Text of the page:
1. I having to post this reply in pieces, as the attempt to post was rejected by the Google system as too long. But here goes:

      I am rather sorry that my four initial paragraphs--asides, really, not contributions to my main topic--provoked such a reaction, which was really directed only to the third and the second half of the fourth. I am hardly wedded to what I said offhandedly about workaholics in Chile; if that turns out to be wrong, I will stand corrected and move on. I mentioned one so-called free trade agreement, the Trans-Pacific Partership (TPP). For starters, the text is unavailable online (at least as of yesterday); it would hardly help to learn Spanish to read something that (1) isn't available to interested members of the public online, in whatever language, or (2) isn't being written in Spanish in any event because its primary architects are not Spanish speakers and probably couldn't care less. Given that my past research has taught me to look at past agreements as instruments of power which have brought about only harm to vulnerable groups, I get suspicious by reflex when reading how this thing has been put together for two years now, behind closed doors. What are its authors hiding? If you go back and read what I actually wrote, though, I took no position on whether the TPP will help or harm Chile. No one outside the power loop knows for sure, and I never said otherwise; contrary to what the above comment implies, I specifically mentioned Chile's natural resources as likely to work to the country's advantage although I would not be surprised if there are strings attached.

    2. But never mind all that. John's denigration of philosophy, as inferred from these few scattered remarks that were unrelated to my main topic, concerns me far more. Perhaps I should thank him, though, for affording me the opportunity to clarify my position on why I think philosophy is important to civilization.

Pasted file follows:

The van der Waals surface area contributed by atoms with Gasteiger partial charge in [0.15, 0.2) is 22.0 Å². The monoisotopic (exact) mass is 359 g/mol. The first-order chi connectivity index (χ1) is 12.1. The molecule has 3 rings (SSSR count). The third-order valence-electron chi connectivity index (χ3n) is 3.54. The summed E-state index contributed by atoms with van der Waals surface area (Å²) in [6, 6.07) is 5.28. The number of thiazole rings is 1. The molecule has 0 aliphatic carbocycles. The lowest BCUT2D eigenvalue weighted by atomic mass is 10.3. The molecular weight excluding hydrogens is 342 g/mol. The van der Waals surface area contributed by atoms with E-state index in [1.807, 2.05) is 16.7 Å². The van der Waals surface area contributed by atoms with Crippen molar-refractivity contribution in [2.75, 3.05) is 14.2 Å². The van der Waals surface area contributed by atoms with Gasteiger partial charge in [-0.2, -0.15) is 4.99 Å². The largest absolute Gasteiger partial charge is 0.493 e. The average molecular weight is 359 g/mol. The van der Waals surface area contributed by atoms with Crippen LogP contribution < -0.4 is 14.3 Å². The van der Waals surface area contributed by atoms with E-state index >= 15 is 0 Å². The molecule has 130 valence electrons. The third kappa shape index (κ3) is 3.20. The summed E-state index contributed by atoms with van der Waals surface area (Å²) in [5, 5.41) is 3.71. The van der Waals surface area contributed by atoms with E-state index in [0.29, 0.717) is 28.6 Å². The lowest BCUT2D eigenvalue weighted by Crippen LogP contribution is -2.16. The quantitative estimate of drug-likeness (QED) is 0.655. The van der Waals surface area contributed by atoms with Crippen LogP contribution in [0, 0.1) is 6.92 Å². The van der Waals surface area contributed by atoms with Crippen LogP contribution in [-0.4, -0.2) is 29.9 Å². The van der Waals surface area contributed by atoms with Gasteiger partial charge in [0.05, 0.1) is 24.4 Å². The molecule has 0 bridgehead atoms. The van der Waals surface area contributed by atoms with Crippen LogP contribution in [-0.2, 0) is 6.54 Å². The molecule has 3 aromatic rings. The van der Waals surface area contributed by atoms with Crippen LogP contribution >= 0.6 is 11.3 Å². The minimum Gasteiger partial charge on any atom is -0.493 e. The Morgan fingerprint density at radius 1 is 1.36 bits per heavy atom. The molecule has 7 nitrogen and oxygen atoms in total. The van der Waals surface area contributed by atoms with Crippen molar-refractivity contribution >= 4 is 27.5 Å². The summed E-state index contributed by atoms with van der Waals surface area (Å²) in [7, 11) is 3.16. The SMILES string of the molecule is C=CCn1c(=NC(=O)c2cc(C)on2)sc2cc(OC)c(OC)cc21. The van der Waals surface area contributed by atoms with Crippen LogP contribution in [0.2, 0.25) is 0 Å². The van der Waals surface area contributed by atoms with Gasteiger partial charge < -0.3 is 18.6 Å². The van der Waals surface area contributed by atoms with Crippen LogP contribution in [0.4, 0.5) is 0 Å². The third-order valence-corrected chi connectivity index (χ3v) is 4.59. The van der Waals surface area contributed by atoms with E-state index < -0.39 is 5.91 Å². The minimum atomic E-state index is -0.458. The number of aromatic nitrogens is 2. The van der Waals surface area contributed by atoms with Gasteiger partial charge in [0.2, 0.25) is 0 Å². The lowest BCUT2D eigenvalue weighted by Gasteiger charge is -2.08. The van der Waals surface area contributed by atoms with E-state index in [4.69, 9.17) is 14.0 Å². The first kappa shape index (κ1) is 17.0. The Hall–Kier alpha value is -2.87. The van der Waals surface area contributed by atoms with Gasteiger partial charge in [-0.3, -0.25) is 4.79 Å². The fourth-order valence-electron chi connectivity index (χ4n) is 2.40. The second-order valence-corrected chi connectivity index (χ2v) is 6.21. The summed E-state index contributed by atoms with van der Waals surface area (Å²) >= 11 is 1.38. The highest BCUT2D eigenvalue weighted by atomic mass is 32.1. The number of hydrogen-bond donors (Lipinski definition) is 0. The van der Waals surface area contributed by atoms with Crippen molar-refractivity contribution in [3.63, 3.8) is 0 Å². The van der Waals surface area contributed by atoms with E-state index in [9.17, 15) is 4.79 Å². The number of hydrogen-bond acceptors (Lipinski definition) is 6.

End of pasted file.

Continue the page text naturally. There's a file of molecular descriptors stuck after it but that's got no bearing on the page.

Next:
That philosophy is less popular than a lot of other endeavors I do not deny; that it is difficult to earn an honest living as a philosopher I also do not deny. That philosophy teaching jobs pay significantly less than those of engineering and economics I also would not deny. But do we attribute this to its "marketplace value," whatever that would amount to in corporatist societies whose marketplaces have been bent to service specific groups and interests (in universities the money is allocated through bureaucracies, not decided in any marketplace)?

    3. One of the major reasons philosophy is unpopular is that by its nature it encourages people to think. If presented correctly, it gives them tools to reach correct answers for themselves. Now many people are inherently lazy mentally and don't want to think, but not all, by any means, and probably not as many as those in power would want. Those in power (whether the power is political or corporate) do not like philosophy because sooner or later, a thinking people--trained to think in the right way--will reach those correct answers, and realize that here and there they conflict with "official" agendas. They will turn its attention to them and begin working to disrupt the power scheme. Historically, the first important victim of this tendency was, of course, Socrates. Socrates didn't die of starvation because he couldn't survive in the marketplace. On the contrary, left to his own devices, he'd gained a substantial following, and this had begun to scare those in power or who identified with power. Socrates was brought to trial, faced the famous accusation of "corrupting the youth," and then executed. Today we have myriad philosophical schools that have made their accommodations with power, resulting in a micro-specialized discipline that is only a shadow of its ancestor. That much of the output of these schools is worthless I also wouldn't deny. Today, also, all of us are sufficiently inundated with "busywork" that it is difficult even for those of us who identify ourselves as philosophers to practice it. Philosophy does have a job to do, however, believe it or not! This job has to do with identifying and evaluating prevailing worldviews, and supplying critiques of power. Some of us therefore prefer the ancestor, and want to create situations for ourselves that will enable us to revive it. (Whether I am able to do so here will form a big part of whether I remain in Chile or choose to go elsewhere. That will be a personal decision.)